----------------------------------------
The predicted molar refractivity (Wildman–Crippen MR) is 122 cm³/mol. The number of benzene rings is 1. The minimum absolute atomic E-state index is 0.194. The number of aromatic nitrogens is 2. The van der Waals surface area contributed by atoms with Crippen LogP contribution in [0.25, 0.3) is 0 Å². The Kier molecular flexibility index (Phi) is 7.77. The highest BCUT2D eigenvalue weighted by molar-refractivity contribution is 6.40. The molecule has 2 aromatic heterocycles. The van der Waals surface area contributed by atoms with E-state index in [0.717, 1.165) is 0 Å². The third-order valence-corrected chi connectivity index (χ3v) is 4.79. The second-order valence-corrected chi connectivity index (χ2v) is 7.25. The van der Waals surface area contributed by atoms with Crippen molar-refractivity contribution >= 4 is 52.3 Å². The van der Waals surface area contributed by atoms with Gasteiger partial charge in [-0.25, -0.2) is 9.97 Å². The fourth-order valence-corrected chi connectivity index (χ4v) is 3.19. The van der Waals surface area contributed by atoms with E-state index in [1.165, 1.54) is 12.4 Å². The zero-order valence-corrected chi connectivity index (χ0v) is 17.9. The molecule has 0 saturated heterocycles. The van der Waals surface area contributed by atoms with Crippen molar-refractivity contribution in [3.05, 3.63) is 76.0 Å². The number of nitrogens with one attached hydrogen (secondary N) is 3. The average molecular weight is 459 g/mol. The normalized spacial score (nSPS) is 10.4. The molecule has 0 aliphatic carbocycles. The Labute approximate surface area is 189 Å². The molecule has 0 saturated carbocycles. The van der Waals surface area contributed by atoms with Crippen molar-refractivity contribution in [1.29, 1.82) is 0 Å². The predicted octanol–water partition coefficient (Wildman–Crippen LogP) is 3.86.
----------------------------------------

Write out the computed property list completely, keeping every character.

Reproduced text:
The predicted molar refractivity (Wildman–Crippen MR) is 122 cm³/mol. The number of benzene rings is 1. The minimum absolute atomic E-state index is 0.194. The number of aromatic nitrogens is 2. The van der Waals surface area contributed by atoms with Crippen LogP contribution in [0.25, 0.3) is 0 Å². The Kier molecular flexibility index (Phi) is 7.77. The highest BCUT2D eigenvalue weighted by molar-refractivity contribution is 6.40. The molecule has 2 aromatic heterocycles. The van der Waals surface area contributed by atoms with E-state index in [0.717, 1.165) is 0 Å². The third-order valence-corrected chi connectivity index (χ3v) is 4.79. The second-order valence-corrected chi connectivity index (χ2v) is 7.25. The van der Waals surface area contributed by atoms with Crippen molar-refractivity contribution >= 4 is 52.3 Å². The van der Waals surface area contributed by atoms with Gasteiger partial charge in [-0.25, -0.2) is 9.97 Å². The fourth-order valence-corrected chi connectivity index (χ4v) is 3.19. The van der Waals surface area contributed by atoms with E-state index in [1.165, 1.54) is 12.4 Å². The zero-order valence-corrected chi connectivity index (χ0v) is 17.9. The molecule has 0 saturated heterocycles. The van der Waals surface area contributed by atoms with Crippen molar-refractivity contribution in [3.05, 3.63) is 76.0 Å². The number of nitrogens with one attached hydrogen (secondary N) is 3. The average molecular weight is 459 g/mol. The normalized spacial score (nSPS) is 10.4. The molecule has 0 aliphatic carbocycles. The Labute approximate surface area is 189 Å². The molecule has 0 saturated carbocycles. The van der Waals surface area contributed by atoms with Crippen molar-refractivity contribution in [1.29, 1.82) is 0 Å². The predicted octanol–water partition coefficient (Wildman–Crippen LogP) is 3.86.